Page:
Learn more about our prosthesis solutions on our product page. Feel free to get in touch with us today to see how we can help!


3 Fun Halloween Costume Ideas for Amputees

In a matter of weeks, autumn would turn to winter, and in between that is Halloween. Prepare to have fun with kids and friends, even if you have one less leg. Thinking of and designing an authentic Halloween costume would be easier for you without one or both of your legs. However, to create the best Halloween costume, you need to start as early as now to prepare.


Halloween costume idea #1: Peg-leg pirate

This is the most obvious costume idea yet the most authentic, whether you want to amuse or horrify your guests, kids, and friends. You can search Google and look for Edward Teach or Mary Read as an inspiration for your costume. You can also be a simple pirate using the following materials:


  • Eyepatch
  • Bandana
  • Pirate hat
  • Long, dark coat
  • Jewellery
  • Loose shirt
  • Wooden toy gun
  • Pegleg/s (essential)


You can search online for wooden pirate peg legs for sale. You can also try wrapping a brown paper around your prosthetic leg. Of course, nothing beats a peg leg than a prosthetic leg that you can decorate with fake gold and precious stones to showcase your plundered booties (pun intended). However, don’t forget the upper half of your body. You can grow a beard as early as now so that it is thick and rich as Edward Teach’s beard by Halloween season. Also, practice your pirate vocabulary and voice for a more convincing effect.


Halloween costume idea #2: Zombie

Not everyone can put on a compelling legless zombie costume, and that’s where you have the advantage. If there are people coming to the party who do not know you yet, they will be in for a big surprise when you dress up as a zombie. For this costume, you will need:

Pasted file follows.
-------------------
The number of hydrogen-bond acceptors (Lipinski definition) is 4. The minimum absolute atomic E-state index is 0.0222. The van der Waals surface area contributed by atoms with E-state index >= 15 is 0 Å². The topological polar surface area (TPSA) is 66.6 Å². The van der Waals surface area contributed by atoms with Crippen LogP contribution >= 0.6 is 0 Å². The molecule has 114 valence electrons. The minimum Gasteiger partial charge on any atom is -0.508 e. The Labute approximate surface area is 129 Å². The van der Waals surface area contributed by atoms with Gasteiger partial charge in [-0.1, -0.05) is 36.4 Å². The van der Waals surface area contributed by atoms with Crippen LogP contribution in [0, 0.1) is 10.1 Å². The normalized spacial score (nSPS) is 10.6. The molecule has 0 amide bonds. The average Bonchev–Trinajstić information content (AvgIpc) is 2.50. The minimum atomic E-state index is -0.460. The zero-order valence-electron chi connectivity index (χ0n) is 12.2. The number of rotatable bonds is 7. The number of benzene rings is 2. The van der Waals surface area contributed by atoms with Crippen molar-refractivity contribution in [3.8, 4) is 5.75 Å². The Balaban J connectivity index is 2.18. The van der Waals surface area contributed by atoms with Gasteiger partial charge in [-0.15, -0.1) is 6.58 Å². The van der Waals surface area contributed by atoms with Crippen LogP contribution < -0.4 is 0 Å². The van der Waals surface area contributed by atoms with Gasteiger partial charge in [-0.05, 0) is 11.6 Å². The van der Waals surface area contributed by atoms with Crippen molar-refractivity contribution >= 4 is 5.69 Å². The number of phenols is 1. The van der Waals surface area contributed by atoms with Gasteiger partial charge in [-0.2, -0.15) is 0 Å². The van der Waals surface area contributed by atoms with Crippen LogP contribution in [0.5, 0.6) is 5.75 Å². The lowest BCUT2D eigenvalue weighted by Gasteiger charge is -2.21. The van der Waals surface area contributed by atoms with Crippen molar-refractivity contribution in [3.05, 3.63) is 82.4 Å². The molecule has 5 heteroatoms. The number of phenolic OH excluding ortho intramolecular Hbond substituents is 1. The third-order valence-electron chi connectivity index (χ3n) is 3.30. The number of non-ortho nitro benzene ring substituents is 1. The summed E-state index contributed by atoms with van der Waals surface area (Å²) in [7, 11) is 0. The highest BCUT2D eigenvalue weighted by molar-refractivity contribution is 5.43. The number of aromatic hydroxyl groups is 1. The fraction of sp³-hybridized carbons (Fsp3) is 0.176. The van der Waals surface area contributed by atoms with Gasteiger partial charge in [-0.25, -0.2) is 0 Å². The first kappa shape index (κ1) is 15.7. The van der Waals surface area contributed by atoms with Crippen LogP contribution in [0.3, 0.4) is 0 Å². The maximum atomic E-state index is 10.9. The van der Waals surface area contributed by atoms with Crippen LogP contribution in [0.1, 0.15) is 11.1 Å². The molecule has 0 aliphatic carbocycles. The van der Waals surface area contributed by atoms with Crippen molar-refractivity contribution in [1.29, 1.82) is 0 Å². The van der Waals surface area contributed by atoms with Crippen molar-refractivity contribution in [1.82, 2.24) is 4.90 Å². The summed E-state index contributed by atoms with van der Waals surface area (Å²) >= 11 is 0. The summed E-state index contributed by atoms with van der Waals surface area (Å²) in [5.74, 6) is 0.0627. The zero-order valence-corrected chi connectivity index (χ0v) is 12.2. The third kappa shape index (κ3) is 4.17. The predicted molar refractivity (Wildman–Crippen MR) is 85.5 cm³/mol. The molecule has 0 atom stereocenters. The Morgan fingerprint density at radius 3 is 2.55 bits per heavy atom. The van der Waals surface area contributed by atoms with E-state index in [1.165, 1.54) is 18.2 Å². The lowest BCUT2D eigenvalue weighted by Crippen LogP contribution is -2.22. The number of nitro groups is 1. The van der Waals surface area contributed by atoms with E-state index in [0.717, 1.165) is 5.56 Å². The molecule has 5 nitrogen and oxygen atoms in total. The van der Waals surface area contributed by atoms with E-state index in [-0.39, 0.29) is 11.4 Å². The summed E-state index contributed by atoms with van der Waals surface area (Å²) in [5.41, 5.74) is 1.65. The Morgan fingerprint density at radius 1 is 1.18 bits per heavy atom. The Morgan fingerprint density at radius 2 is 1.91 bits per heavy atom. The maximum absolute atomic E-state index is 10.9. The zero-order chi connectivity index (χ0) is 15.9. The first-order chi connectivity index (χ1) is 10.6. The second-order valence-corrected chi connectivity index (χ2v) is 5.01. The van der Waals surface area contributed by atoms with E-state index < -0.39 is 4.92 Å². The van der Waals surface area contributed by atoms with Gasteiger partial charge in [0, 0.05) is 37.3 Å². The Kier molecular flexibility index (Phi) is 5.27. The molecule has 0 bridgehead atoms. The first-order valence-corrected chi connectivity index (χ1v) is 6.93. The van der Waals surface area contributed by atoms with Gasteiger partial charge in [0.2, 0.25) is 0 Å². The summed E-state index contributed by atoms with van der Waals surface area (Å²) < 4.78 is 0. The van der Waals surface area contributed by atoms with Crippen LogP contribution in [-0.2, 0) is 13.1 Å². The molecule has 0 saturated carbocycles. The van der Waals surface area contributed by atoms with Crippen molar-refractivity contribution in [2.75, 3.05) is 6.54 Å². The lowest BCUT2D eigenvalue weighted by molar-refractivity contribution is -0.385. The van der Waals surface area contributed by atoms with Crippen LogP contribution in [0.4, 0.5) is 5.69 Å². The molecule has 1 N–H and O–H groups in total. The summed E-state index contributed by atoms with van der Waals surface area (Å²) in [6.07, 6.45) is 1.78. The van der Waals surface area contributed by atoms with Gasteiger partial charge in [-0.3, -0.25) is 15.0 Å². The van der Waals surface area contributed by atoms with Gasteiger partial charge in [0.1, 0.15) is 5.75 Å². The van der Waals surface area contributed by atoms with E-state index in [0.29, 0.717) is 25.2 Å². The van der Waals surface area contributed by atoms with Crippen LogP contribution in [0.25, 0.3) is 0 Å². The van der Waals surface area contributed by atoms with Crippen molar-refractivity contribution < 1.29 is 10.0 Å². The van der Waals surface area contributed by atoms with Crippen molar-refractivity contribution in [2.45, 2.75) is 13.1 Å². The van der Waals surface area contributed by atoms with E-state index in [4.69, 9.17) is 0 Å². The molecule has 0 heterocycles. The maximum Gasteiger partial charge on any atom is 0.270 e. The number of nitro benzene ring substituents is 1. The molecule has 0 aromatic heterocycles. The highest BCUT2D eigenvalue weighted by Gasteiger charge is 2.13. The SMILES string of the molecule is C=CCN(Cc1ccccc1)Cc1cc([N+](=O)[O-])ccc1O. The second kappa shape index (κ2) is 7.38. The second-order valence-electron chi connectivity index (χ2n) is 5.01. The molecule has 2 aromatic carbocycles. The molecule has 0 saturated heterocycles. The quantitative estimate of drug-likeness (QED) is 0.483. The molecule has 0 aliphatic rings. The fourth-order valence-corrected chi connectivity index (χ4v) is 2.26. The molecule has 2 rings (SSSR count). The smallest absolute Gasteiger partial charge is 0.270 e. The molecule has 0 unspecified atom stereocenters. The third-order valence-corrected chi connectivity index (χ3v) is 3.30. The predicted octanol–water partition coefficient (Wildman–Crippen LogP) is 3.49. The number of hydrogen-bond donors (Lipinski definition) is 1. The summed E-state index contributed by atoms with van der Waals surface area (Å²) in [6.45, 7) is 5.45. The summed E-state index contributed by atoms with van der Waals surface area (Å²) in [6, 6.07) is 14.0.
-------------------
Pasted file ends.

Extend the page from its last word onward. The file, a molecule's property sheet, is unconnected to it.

• Torn and dirty clothing
  • Face makeup
  • Novelty dentures
  • Fake blood gel


Apply fake blood gel over your stump, as well as your mouth and parts of your body and clothing. For more frightening effect, you and your accomplices can set yourself behind a wall, refrigerator, or door and spring yourself open in front of the passerby. Those whom you scare would never forget you for the experience. There’s also the option of applying fake blood on your artificial limb and wearing torn shorts, while you emphasize the top part of your body through makeup. Roam around the streets and ask for treats and people would not have second thoughts giving them to you.


Halloween costume idea #3: Medieval torture victim with a dislocated leg

The Medieval Ages was a terrible time for criminal justice. If you were sentenced to be quartered and hanged, the authorities would dislocate you. You can recreate this horror scene convincingly using your remaining legs and papier-mache. Since this costume takes more work, you need to start early to finish it before Halloween. To make this costume, you need:


  • Lots of old newspaper (cut into strips)
  • Glue
  • Paintbrush
  • Tissue paper
  • Plaster of Paris
  • Brown acrylic paint (or spray paint)
  • Fake blood
  • White long-sleeved shirt
  • Torn pants (not jeans)


Using plaster of Paris, create a mould from your remaining leg or from a friend’s leg. Once the mould hardens, take it off and use it as a model where you can make your leg papier mache. Apply layers of glue and overlapping newspaper strips on the cast before applying another layer of tissue paper and glue for texture. Allow the “leg” to dry and harden for a week before painting it with brown acrylic or spray paint. In the party, you can remove your prosthetic limb, sit down on one corner and apply fake blood all over your stump and waist. Then arrange the leg to appear bent perpendicular to your waist. Your visitors would have no idea what’s in store for them when they come to your horror house.

Learn more about our prosthesis solutions on our product page. Feel free to get in touch with us today to see how we can help!